Tue, Apr 14, 2015 - Page 9 News List

Pesticides likely more harmful than previously thought

European scientists say chemicals known as neonicotinoids, which are linked to honeybee deaths, pose great risks

By David Jolly  /  NY Times News Service, PARIS

Illustration: Yusha

An influential European scientific body on April 8 said that a group of pesticides believed to contribute to mass deaths of honeybees is probably more damaging to ecosystems than previously thought and questioned whether the substances had a place in sustainable agriculture.

The finding could have repercussions on both sides of the Atlantic for the companies that produce the chemicals, which are known as neonicotinoids because of their chemical similarity to nicotine. Global sales of the chemicals reach into the billions of dollars.

The European Commission in 2013 banned the use of three neonicotinoids — clothianidin, imidacloprid and thiamethoxam — on flowering plants after a separate body, the European Food Safety Authority, found that exposure to the chemicals created “high acute risks” to bees.

However, the chemicals continue to be employed on an industrial scale in the US. The US Environmental Protection Agency (EPA) is reviewing their use after US President Barack Obama last year established a national Pollinator Health Task Force amid concerns about so-called colony collapse disorder, a phenomenon still under study that has devastated commercial apiaries.

Pesticides are thought to be only one part of the widespread deaths of bees, however. Other factors are believed to include Varroa destructor mites, viruses, fungi and poor nutrition.

Two of the main producers of neonicotinoids — Syngenta AG, a Swiss biochemical company, and the German company Bayer CropScience AG — have sued the European Commission in an effort to overturn the ban, saying it is not supported by the science. That legal case is still pending.

Research has been directed largely at the effects of neonicotinoids on honeybees, but that focus “has distorted the debate,” according to the report released on April 8 by the European Academies Science Advisory Council.

The council is an independent body composed of representatives from the national science academies of EU member states. The European ban is up for review this year, and the council’s report, based on the examination of more than 100 peer-reviewed papers that were published since the food safety agency’s finding, was prepared to provide officials with state-of-the-science recommendations on how to proceed.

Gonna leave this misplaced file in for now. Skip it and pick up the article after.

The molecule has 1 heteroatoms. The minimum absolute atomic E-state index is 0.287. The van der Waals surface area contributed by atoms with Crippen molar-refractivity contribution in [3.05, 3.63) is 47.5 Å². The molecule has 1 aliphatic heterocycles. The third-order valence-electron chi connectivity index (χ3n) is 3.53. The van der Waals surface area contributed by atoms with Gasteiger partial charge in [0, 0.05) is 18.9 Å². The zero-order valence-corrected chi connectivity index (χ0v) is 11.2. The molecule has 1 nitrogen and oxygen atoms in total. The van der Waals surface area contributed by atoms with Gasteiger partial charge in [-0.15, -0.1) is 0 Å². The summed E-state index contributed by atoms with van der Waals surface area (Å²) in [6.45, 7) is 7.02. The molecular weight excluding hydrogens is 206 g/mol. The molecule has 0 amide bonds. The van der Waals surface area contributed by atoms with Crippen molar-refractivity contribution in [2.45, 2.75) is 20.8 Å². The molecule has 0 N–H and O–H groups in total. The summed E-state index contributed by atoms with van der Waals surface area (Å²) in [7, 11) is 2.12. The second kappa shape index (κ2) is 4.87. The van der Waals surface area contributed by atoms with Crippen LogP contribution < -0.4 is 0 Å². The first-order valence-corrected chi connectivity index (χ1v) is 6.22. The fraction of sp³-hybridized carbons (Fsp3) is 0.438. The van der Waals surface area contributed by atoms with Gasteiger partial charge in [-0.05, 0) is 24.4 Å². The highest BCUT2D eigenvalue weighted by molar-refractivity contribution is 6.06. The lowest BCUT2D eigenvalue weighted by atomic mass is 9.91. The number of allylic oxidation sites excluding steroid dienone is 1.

A growing body of evidence shows that the widespread use of the pesticides “has severe effects on a range of organisms that provide ecosystem services like pollination and natural pest control, as well as on biodiversity,” the report’s authors said.

Predatory insects like parasitic wasps and ladybugs provide billions of dollars worth of insect control, they said, and organisms like earthworms contribute billions more through improved soil productivity. All are harmed by the pesticides.

The report found that many farmers have adopted a preventive approach to insect control, soaking their seeds in the pesticides, a method that releases most of the chemicals directly into the environment. They said a farming approach known as integrated pest management, which takes a more natural approach to insect control, would allow for a dramatic decrease in their use.

The authors were critical of studies of neonicotinoids on bee health that tested the insects’ ability to survive a single exposure to a given quantity of pesticide dust; they said that the effect of the chemicals is cumulative and irreversible, meaning that repeated sublethal doses will eventually be deadly if a certain threshold is passed.

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